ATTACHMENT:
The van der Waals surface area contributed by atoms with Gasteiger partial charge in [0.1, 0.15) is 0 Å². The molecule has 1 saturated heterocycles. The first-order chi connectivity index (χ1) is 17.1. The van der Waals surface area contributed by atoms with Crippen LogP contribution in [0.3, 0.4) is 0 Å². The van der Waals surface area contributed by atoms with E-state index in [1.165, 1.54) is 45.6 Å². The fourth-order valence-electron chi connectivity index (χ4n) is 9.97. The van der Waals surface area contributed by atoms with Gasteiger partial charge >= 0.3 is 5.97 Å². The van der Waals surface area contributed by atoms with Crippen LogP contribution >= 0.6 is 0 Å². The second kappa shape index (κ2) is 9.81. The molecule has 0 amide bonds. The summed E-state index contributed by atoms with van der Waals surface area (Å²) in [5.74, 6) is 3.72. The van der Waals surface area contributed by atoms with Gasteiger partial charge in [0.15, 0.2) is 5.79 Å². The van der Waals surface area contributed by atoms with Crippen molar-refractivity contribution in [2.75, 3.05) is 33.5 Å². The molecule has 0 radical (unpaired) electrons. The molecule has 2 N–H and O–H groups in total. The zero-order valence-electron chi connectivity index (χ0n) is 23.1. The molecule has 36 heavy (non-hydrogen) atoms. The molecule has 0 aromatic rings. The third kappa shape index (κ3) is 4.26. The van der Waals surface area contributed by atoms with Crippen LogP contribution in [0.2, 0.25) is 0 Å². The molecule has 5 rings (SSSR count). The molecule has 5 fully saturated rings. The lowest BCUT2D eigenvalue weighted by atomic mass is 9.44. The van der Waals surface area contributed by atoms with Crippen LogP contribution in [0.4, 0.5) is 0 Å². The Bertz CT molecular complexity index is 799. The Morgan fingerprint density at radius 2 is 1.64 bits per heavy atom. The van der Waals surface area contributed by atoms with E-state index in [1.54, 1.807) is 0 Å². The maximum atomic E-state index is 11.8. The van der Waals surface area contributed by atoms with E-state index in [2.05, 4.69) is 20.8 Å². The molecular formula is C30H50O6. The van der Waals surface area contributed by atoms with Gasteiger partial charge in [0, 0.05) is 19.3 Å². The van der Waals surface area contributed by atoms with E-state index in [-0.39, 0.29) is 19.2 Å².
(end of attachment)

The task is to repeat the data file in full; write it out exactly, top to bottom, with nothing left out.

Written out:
The van der Waals surface area contributed by atoms with Gasteiger partial charge in [0.1, 0.15) is 0 Å². The molecule has 1 saturated heterocycles. The first-order chi connectivity index (χ1) is 17.1. The van der Waals surface area contributed by atoms with Crippen LogP contribution in [0.3, 0.4) is 0 Å². The van der Waals surface area contributed by atoms with E-state index in [1.165, 1.54) is 45.6 Å². The fourth-order valence-electron chi connectivity index (χ4n) is 9.97. The van der Waals surface area contributed by atoms with Gasteiger partial charge >= 0.3 is 5.97 Å². The van der Waals surface area contributed by atoms with Crippen LogP contribution >= 0.6 is 0 Å². The second kappa shape index (κ2) is 9.81. The molecule has 0 amide bonds. The summed E-state index contributed by atoms with van der Waals surface area (Å²) in [5.74, 6) is 3.72. The van der Waals surface area contributed by atoms with Gasteiger partial charge in [0.15, 0.2) is 5.79 Å². The van der Waals surface area contributed by atoms with Crippen molar-refractivity contribution in [2.75, 3.05) is 33.5 Å². The molecule has 0 radical (unpaired) electrons. The molecule has 2 N–H and O–H groups in total. The zero-order valence-electron chi connectivity index (χ0n) is 23.1. The molecule has 36 heavy (non-hydrogen) atoms. The molecule has 0 aromatic rings. The third kappa shape index (κ3) is 4.26. The van der Waals surface area contributed by atoms with Crippen LogP contribution in [0.2, 0.25) is 0 Å². The molecule has 5 rings (SSSR count). The molecule has 5 fully saturated rings. The lowest BCUT2D eigenvalue weighted by atomic mass is 9.44. The van der Waals surface area contributed by atoms with Crippen LogP contribution in [0.4, 0.5) is 0 Å². The Bertz CT molecular complexity index is 799. The Morgan fingerprint density at radius 2 is 1.64 bits per heavy atom. The van der Waals surface area contributed by atoms with E-state index in [1.54, 1.807) is 0 Å². The maximum atomic E-state index is 11.8. The van der Waals surface area contributed by atoms with E-state index in [2.05, 4.69) is 20.8 Å². The molecular formula is C30H50O6. The van der Waals surface area contributed by atoms with Gasteiger partial charge in [0, 0.05) is 19.3 Å². The van der Waals surface area contributed by atoms with E-state index in [-0.39, 0.29) is 19.2 Å².